On turning the curve slowly, within one-quarter of a mile of Vienna, were fired upon by raking masked batteries of, I think, three guns, with shells, round-shot, and grape, killing and wounding the men on the platform and in the cars before the train could be stopped. When the train stopped, the engineer could not, on account of damage to some part of the running machinery, draw the train out of the fire, the engine being in the rear. We left the cars, and retired to right and left of train through the woods. Finding that the enemy’s batteries were sustained by what appeared about a regiment of infantry and by cavalry, which force we have since understood to have been some fifteen hundred South Carolinians, we fell back along the railroad, throwing out skirmishers on both flanks; and this was about 7 p. m. Thus we retired slowly, bearing off our wounded, five miles, to this point, which we reached at 10 o’clock.

Casualties.—Captain Hazlett’s company, H, 2 known to be killed, 3 wounded, 5 missing; Captain Bailey’s company, G, 3 killed, 2 wounded, 2 missing; Captain Paddock’s company, E, 1 officer slightly wounded; Captain Pease’s, 2 missing.

The engineer, when the men left the cars, instead of retiring slowly, as I ordered, detached his engine with one passenger car from the rest of the disabled train and abandoned us, running to Alexandria, and we have heard nothing from him since. Thus we were deprived of a rallying point, and of all means of conveying the wounded, who had to be carried on litters and in blankets. We wait here, holding the roads for reenforcements. The enemy did not pursue.

I have ascertained that the enemy’s force at Fairfax Court-House, four miles from Vienna, is now about four thousand.

When the batteries opened upon us, Major Hughes was at his station on the foremost platform car. Colonel McCook was with me in one of the passenger cars. Both these officers, with others of the commissioned officers and many of the men, behaved most coolly under this galling fire, which we could not return, and from batteries which we could not flank or turn from the nature of the ground, if my force had been sufficient. The approach to Vienna is through a deep, long cut in the railway. In leaving the cars, and before they could rally, many of my men lost haversacks or blankets, but brought off all their muskets, except, it may be, a few that were destroyed by the enemy’s first fire or lost with the killed.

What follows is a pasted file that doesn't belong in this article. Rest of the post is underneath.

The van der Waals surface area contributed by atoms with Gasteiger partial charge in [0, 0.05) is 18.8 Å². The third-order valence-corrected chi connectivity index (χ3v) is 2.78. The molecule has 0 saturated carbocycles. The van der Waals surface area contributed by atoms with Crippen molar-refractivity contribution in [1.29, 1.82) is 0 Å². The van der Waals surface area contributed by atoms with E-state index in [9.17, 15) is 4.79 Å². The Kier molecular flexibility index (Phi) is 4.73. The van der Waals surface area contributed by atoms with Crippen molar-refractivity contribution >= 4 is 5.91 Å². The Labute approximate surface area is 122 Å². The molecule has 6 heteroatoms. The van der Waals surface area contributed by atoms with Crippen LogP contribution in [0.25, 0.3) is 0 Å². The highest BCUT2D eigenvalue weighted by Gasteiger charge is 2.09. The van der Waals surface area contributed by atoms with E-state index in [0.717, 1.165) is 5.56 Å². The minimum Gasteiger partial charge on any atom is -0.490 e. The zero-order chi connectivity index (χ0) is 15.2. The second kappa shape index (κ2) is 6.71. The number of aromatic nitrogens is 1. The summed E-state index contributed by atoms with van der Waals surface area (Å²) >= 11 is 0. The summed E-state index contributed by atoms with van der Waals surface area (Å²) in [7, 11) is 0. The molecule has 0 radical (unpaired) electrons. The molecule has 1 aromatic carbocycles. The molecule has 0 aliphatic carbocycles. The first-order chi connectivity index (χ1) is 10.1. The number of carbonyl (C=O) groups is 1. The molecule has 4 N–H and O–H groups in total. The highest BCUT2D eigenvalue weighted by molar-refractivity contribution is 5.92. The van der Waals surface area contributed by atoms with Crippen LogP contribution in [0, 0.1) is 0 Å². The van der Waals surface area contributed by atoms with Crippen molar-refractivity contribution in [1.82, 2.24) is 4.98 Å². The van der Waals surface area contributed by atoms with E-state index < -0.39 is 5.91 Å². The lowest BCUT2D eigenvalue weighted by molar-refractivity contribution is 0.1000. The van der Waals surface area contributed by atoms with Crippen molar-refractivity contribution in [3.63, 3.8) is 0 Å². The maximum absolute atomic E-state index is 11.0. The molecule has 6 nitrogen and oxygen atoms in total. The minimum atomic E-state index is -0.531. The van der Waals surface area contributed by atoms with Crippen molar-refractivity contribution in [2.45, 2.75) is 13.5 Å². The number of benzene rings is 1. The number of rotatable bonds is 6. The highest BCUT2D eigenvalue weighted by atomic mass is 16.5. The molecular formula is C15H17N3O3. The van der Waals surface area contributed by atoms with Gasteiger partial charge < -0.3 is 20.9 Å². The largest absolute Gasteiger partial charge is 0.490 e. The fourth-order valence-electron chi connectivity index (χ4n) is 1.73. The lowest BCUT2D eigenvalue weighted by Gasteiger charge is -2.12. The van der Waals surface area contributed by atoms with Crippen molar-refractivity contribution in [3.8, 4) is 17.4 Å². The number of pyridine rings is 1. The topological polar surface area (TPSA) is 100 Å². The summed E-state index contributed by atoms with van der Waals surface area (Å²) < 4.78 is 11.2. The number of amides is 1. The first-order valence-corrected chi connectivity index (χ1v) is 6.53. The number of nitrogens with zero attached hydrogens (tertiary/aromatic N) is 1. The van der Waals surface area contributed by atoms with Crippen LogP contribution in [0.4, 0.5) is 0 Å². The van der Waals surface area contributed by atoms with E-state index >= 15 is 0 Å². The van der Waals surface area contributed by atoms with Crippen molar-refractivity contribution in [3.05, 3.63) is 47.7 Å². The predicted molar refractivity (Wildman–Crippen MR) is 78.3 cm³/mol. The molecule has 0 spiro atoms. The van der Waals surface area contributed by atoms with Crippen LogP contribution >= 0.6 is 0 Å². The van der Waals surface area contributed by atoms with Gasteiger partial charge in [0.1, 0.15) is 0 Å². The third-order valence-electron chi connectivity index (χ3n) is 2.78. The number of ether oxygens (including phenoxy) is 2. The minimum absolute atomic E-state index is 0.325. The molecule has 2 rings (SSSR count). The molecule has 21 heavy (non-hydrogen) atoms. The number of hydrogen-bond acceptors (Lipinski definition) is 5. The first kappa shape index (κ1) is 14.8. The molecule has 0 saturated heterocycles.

ROBT. C. SCHENCK,
Brigadier- General.

[Received at the War Department June 18,1861.]

I am enabled now to give you additional and exact details of the affair near Vienna last evening. A perfectly reliable Union man, residing in Vienna, [and who] was there during the attack, has arrived, bringing with him, in patriotic and Christian kindness, the six bodies of our killed who were left behind. I have sent them to Camp Lincoln by the train which has just left for burial. He reports also one wounded man remaining at Vienna, John Volmer, of Company G, for whom I have just sent an assistant surgeon and two men with the same gentleman who brought the killed in his wagon, carrying a flag of truce, to be displayed if necessary. When the wounded man arrives I will send him forward by a train to my camp, to be conveyed from there to Georgetown Hospital by ambulance.

The casualties, as I now am able accurately to state them, are as follows:

Dead, 8.—Captain Hazlett’s: 1st, George Morrison, of Company H, brought in to-day. 2d, David Mercer, of same company, brought off the field to this place, and died here. 3d, Daniel Sullivan, of Captain Bailey’s company, G. 4th, Joseph Smith, Company G, brought in to-day. 5th, Philip Strade, Company G. 6th, Thomas Finton, Company G. 7th, Eugene Burke, Company G. 8th, J. R. T. Barnes, Company G, shot in the passenger car that was carried away from us by the engineer, and died on his way to this camp.

Wounded and yet living, 4.—1st, David Gates, Company G, dangerously. 2d, B. F. Lanman, Company G, severely, but not dangerously. 3d, Henry Pigman, Company H, dangerously. (Those three were sent to the hospital this morning.) 4th, John Volmer, Company G, supposed dangerously; yet at Vienna and sent for.

Total killed and wounded, 12. None, I believe, are now missing.